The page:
Studies have proven that people are happier when they're surrounded by more natural elements, like trees, grass, and water. Cities have been investing in green spaces with small parks here and there, but not many have taken a hard look at their rivers - commonly a space of sewage, industry, and flood control.

These seven cities in Wired's round up hope to change that. For example, in Chicago, the city has invested in the Chicago River Corridor Development Plan. The once sewage-filled waterway has been re-imagined as a place of recreation and escape with restaurants, kayak rentals, and docks for watercraft.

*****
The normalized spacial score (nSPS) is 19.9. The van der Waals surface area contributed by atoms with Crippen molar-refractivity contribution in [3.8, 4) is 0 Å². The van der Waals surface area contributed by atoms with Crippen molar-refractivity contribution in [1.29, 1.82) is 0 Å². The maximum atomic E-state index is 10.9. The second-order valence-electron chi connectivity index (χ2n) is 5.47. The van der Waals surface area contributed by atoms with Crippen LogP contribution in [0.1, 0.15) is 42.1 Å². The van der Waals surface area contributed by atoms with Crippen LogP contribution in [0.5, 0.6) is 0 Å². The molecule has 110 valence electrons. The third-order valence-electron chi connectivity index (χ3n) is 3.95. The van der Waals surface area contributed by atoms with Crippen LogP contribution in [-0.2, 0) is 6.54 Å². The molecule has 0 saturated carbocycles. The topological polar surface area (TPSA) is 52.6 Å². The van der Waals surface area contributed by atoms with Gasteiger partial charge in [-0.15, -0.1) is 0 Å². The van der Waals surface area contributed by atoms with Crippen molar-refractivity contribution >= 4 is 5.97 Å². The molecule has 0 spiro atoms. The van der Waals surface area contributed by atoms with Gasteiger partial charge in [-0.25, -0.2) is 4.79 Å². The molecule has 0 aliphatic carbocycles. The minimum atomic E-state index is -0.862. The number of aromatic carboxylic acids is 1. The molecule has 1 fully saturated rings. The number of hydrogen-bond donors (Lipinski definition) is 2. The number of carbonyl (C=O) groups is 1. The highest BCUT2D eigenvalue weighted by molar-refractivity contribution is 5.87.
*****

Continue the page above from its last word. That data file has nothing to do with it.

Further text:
Similarly, Oklahoma City, Pittsburgh, and San Antonia have created their own river redevelopment plans. In Oklahoma City, a one-cent sales tax allows authorities to update the Boathouse district with walkways, performance spaces, and restaurants - all usable spaces that make the hindrance to society a new destination spot.

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